The court observer panel was implemented in Northern Ireland in 2018, and Smith delivered a training package for Victim Support Northern Ireland.

The Commissioner also expanded the court observer panel to Specialist Domestic Violence Courts in Northumbria. The Commissioner noted that, 'without Dr Smith’s original research… these important changes would not have been possible'.

Between 2017 and 2020 Dr Smith has delivered training to practitioners from third sector organisations, police, prosecutors, probation, housing and social work services, as well as presenting at the Annual Rape Crisis Conference to approximately 400 ISVAs, on the use of evidence in investigations, prosecution of sexual violence and the Criminal Injuries Compensation Scheme.

This has made ISVAs “more equipped to support and inform through the trial process, leading to increased survivor engagement with the Criminal Justice System”, according to the Chairwoman of Rape Crisis England & Wales.

In Northern Ireland, the Gillen Review into rape trials highlighted the COP as key to sustainable change in future.

Dr Smith’s research is a significant evidence-base for national reviews into rape trials and for NGOs and women’s organisations campaigning for legal reform of rape trials focusing on the behaviour of the complainant, rather than the defendant.

The Gillen Review into the law and procedures in serious sexual offences ran from 2017 to 2019 and produced over 250 recommendations. Dr Smith is cited throughout Gillen’s final report as support for the recommendation to introduce legal representation for complainants, maintain the status quo on defendant anonymity, collect better data on complainants from marginalised groups, and retain juries for rape cases.

In 2019, Dr Smith’s research informed the England and Wales Judicial Studies Board’s rape review methodology. The research is also used by leading campaign groups. Since 2014 Rape Crisis have quoted Dr Smith’s findings in their consultation with policy makers, such as the National Council of Police Chiefs, Cross-Governmental rape review, and Home Office working groups for the Victims Code and Witness Strategy.

Dr Smith also informed an extensive cross-party campaign in 2018, signed by 9 organisations, 17 members of parliament and 6 Baronesses, to change the law on sexual history evidence during rape trials.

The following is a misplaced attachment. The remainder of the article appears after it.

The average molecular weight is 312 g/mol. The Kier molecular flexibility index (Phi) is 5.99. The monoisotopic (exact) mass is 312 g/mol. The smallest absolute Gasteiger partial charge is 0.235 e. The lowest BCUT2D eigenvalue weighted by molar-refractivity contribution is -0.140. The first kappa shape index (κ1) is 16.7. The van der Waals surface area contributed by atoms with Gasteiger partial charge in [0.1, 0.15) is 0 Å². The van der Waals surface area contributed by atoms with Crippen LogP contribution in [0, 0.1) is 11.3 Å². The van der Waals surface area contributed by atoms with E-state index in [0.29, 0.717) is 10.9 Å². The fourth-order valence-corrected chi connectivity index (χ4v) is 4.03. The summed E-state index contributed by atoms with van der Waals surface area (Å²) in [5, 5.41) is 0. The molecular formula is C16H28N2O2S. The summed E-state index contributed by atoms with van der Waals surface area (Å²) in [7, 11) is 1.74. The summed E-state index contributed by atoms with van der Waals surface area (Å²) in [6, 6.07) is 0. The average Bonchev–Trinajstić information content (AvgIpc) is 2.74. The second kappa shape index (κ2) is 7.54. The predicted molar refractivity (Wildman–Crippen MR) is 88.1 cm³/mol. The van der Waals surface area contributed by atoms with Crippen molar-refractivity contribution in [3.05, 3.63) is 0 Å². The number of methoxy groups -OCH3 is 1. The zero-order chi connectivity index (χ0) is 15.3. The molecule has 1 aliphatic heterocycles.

The central evidence to this campaign was the Seeing is Believing Report which used court observations informed by Smith’s initial research. The End Violence Against Women (EVAW) Coalition’s Rape Justice Fail campaign was informed by Dr Smith’s observation research, as a result of the EVAW Coalition campaign, there was a major Guardian newspaper campaign.

Media coverage reaching approximately 25,179,000 listeners in 2019 raised awareness of issues within rape trials highlighted by Dr Smith’s research and policy reform.

Read more about read more about the evidence-base for the northern irish gillen review into rape trials, the judicial studies board rape review, non-government organisation (ngo) campaigns and media coverage of rape reform.

United Nations Sustainable Development Goals

We have mapped our REF 2021 impact case studies against the United Nations' Sustainable Development Goals (SDGs).

The 17 SDGs, adopted by all UN Member States in 2015, are an urgent call for action. They recognise that ending poverty and other deprivations must go hand-in-hand with strategies that improve health and education, reduce inequality, and spur economic growth – all while tackling climate change and working to preserve our oceans and forests.

This case study is mapped to SDG 5: Achieve gender equality and empower all women and girls, target 5.2.

See also

Read the full REF 2021 impact case study for UoA 21: Enhancing criminal justice practice and processes in rape trials